Shares of FirstFed Financial Corp. soared Thursday after an analyst raised questions about what effect naked short-selling might be having on the Los Angeles company's stock.

In a research note, Frederick Cannon, an analyst at KBW Inc.'s Keefe, Bruyette & Woods Inc., said short interest in FirstFed increased to 93% of the outstanding shares and 108% of the reported float as of Aug. 12. The figures were based on a report on short-selling from the stock exchanges.

In heavy trading, FirstFed's stock closed at $16.03 Thursday, up 33.6% from Wednesday's closing price. It was the second time this month the stock had climbed at least 30% in one day; on Aug. 20 it rose $2.76 after the company said in a Securities and Exchange Commission filing that it had reduced its exposure to adjustable-rate mortgages and mortgage-backed securities.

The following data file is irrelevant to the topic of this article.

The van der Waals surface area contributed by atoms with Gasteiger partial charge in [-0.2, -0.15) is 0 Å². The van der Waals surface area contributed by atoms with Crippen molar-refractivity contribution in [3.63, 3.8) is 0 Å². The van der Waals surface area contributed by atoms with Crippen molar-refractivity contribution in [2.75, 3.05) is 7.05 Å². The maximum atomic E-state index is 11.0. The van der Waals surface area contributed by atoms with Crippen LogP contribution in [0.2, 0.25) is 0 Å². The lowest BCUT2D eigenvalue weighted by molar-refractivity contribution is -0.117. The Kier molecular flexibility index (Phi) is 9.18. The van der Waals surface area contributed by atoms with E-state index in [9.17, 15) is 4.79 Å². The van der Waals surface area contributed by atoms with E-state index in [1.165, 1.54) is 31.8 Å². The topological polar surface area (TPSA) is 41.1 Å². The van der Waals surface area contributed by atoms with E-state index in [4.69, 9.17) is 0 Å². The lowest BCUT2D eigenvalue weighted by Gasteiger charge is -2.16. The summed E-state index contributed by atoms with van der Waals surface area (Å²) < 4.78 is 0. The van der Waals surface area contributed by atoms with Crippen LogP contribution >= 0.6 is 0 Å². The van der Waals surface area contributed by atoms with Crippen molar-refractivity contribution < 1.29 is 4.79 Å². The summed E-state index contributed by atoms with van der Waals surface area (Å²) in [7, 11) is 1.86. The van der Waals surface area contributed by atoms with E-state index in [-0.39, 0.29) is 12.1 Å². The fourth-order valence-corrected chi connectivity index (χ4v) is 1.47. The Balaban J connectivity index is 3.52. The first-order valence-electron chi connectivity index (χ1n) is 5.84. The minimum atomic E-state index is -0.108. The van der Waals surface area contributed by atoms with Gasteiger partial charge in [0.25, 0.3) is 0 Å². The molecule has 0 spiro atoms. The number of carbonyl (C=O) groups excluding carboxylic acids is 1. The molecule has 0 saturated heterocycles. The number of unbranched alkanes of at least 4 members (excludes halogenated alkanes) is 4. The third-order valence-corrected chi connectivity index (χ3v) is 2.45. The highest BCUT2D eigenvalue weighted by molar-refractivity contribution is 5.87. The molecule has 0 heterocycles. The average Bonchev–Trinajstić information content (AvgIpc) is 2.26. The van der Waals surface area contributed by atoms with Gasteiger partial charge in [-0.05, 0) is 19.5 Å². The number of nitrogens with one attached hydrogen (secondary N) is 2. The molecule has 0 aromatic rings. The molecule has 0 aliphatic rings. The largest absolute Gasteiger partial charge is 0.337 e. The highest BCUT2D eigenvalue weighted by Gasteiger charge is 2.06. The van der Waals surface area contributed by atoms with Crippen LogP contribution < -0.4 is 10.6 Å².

FirstFed has reported heavy losses in its mortgage portfolio of late as borrowers struggled to repay adjustable-rate loans as rates reset. It lost $35.5 million in the second quarter after taking a $90.2 million loss provision.

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